The Kepler-138 system (Artwork, NASA)
This stellar system has two very unusual planets in it. For many decades, science ficiton writies have speculated that there exist in the universe worlds that like the Earth, but which are covered in oceans so deep that there are no land masses at all. See Star Wars and Star Trek Voyager, also, for visulaisaitons. Sad to say, we cannot actually see these worlds for what they are. To do that would require a telescope with an effective aperture as large as Earth's orbit, or larger. Instead, the existence of these waterworlds is deduced from their densities, which can be calcualted from the pull exerted by the planet on its star and on the size estimated from the brightness, or length of occultation, if its orbital plane crosses the star in our line of sight.
Kepler-138c and Kepler-138d are determined to be water worlds, due to their low density for their sizes. Kepler-138b is a mars-sized world and is only remarkable for being the smallest exo-planet detected, so far, with a mass of 0.07 of the Earth and diameter of around 50% of the Earth. It orbits the red dwarf Kepler-138 in around 10 days. There is also Kepler-138 e, which does not seem to transit the star and has an orbital period of 38 days. Kepler-138 c and d are inwards of the star's habital zoe, which is to say that they are hot. and their oceans will be providing most, if not all, of their atmospheres. There is a possibility that there will be supercritical water, which will mean that one or both of them don't have a definite surface, just an increase in density on descending through the atmosphere.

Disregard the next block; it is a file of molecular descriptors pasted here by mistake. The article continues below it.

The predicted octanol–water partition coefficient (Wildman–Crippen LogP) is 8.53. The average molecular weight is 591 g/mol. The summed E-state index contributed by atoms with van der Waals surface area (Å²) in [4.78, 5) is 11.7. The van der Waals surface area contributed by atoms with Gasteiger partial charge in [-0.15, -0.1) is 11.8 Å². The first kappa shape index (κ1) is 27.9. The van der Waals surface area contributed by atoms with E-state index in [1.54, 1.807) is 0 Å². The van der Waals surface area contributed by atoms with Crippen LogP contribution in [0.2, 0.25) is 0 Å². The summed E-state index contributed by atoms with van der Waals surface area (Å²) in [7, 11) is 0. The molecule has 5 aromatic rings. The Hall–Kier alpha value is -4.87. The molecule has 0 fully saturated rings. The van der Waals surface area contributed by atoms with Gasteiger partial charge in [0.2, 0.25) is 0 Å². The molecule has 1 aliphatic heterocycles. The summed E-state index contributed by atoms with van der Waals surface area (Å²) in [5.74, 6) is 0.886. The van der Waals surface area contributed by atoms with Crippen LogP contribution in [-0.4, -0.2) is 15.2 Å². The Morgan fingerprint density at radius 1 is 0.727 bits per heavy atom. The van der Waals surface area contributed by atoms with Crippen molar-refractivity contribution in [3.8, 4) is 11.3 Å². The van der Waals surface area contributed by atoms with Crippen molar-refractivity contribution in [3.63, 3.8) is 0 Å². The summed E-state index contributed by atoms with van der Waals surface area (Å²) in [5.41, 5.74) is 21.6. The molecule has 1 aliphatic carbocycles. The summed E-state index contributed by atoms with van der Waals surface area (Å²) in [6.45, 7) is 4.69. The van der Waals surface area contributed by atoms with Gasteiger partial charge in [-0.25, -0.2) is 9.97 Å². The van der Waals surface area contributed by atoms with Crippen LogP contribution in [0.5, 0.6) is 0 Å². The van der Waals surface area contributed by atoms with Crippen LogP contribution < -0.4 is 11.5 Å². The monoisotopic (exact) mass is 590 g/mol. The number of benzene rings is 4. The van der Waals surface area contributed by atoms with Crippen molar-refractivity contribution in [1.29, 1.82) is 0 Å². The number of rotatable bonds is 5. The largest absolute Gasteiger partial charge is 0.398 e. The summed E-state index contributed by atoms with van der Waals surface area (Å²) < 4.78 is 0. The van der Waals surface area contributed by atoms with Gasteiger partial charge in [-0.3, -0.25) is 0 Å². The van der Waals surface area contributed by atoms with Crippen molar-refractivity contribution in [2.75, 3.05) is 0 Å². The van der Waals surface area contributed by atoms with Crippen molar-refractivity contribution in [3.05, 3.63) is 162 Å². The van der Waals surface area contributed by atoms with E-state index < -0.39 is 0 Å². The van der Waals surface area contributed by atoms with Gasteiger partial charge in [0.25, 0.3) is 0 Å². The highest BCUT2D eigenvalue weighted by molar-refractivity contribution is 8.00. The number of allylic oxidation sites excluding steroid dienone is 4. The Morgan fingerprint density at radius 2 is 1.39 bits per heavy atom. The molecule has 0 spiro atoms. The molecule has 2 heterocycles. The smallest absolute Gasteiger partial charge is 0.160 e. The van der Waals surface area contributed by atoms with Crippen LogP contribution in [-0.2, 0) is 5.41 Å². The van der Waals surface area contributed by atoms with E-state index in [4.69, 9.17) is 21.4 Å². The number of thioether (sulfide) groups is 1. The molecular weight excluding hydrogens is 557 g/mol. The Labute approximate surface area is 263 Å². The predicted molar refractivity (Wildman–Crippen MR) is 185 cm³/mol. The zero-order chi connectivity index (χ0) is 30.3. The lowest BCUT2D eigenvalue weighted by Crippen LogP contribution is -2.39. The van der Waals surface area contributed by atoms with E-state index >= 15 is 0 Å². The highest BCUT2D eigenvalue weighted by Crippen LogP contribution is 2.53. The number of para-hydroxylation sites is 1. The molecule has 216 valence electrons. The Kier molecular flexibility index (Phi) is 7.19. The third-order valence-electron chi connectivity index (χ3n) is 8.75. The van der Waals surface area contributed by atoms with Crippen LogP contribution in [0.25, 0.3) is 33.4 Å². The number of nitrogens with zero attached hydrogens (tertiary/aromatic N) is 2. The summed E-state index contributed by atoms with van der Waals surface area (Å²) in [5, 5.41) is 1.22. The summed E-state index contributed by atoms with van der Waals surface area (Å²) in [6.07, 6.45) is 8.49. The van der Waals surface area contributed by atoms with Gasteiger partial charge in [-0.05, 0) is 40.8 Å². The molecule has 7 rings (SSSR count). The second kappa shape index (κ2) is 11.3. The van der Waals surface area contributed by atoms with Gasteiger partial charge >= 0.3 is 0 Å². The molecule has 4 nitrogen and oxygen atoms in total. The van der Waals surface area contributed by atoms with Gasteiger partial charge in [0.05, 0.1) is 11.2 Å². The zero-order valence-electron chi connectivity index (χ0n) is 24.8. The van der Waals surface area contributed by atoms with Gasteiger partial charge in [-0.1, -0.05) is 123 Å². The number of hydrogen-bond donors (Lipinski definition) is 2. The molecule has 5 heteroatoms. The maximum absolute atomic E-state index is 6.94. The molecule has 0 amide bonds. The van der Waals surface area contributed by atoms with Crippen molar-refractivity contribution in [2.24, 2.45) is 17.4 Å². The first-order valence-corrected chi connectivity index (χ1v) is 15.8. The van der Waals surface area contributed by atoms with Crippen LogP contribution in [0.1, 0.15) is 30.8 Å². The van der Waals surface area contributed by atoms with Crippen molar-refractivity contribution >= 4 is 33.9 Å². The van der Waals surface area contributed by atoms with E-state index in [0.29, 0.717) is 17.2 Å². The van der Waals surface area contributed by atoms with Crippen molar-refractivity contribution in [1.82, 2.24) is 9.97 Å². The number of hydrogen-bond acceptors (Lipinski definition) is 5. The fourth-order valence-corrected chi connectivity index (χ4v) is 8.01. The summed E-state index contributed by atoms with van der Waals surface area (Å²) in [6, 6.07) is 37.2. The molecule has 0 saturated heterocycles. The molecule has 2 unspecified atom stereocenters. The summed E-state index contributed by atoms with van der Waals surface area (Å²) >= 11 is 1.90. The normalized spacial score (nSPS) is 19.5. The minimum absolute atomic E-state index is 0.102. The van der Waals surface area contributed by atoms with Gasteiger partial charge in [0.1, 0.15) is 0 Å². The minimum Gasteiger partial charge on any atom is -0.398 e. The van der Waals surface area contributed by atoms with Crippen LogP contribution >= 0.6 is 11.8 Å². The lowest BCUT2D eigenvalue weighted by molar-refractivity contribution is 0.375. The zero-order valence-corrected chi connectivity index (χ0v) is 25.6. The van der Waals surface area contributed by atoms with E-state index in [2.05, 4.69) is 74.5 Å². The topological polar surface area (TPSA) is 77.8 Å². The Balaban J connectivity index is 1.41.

Comparison of a water world with the Earth (NASA)
The above information is gathered from the NASA website for the Hubble telescope. however, the new James Webb Space Telescope will, almost certainly, be able to settle the question of whether we are looking at waterworlds or not. That is because it makes its observations at infra-red wavelengths, and so the infrared absorption of water will, surely, be visible. That will will be a really exciting observation.